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Pray for rain: Creeks dry up in worse season than last year

It's not just cane farmers battling the dry spell, a cattle producer is concerned they'll run out of feed by Christmas.
It's not just cane farmers battling the dry spell, a cattle producer is concerned they'll run out of feed by Christmas. Emily Smith

IT'S not just cane farmers battling the dry spell, a cattle producer is concerned they'll run out of feed by Christmas.

With no rain in September and very little since Cyclone Debbie six months ago, cattle farmer Kaylene Hale is praying for rain.

"The creeks are drying up, conditions are looking worse than last year," Mrs Hale said.

"We haven't had any decent rain since Cyclone Debbie and have been forced to reduce stock by 50%," she said.

Mrs Hale, who has a cattle property at Yerra, west of Maryborough, said they had planned early for a dry season, stocking up on feed which she hopes will get them through to Christmas.

"You can't buy feed at the moment, nothing is growing," she said.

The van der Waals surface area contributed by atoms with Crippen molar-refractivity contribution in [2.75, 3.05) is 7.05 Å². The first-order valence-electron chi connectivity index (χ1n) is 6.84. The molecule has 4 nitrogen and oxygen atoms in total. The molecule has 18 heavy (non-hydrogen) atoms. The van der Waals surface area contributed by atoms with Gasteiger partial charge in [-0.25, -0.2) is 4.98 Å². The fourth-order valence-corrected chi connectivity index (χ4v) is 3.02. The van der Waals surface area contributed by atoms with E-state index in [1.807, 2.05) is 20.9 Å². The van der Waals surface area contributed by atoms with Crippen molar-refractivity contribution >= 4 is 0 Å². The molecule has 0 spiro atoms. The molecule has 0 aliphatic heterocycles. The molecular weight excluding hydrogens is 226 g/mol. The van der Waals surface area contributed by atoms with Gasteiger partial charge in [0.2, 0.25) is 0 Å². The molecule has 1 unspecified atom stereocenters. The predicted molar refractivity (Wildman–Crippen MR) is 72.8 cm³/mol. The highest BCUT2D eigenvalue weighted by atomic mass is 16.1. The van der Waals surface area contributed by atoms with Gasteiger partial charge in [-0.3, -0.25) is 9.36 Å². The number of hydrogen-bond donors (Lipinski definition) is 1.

"We're hoping with less cattle we'll manage to get through the season."

The farmers used to have 100 head of cattle but had to sell 50%. 

Mrs Hale said they had two concrete tanks for their water supply which were also running low.

"You can't do anything but pray for rain but the forecast doesn't look hopeful," she said.

"We haven't had a good season in quite a while, it's too long to remember when."

If we don't get at least 1.2mm of rain in September Hervey Bay will break a record for the driest September since 2000.

The theme of this year's sugar crush is quality over quantity, with crops greatly affected by the drought at the start of the year, but sugar content still remaining high.

Canegrowers Maryborough manager Cameron Waterson said the crush was still estimated to reach just 600,000 tonnes at the Maryborough mill this season, but the positive side was that there was higher than expected sugar content, which is currently about 14%.

Topics:  drought fraser coast



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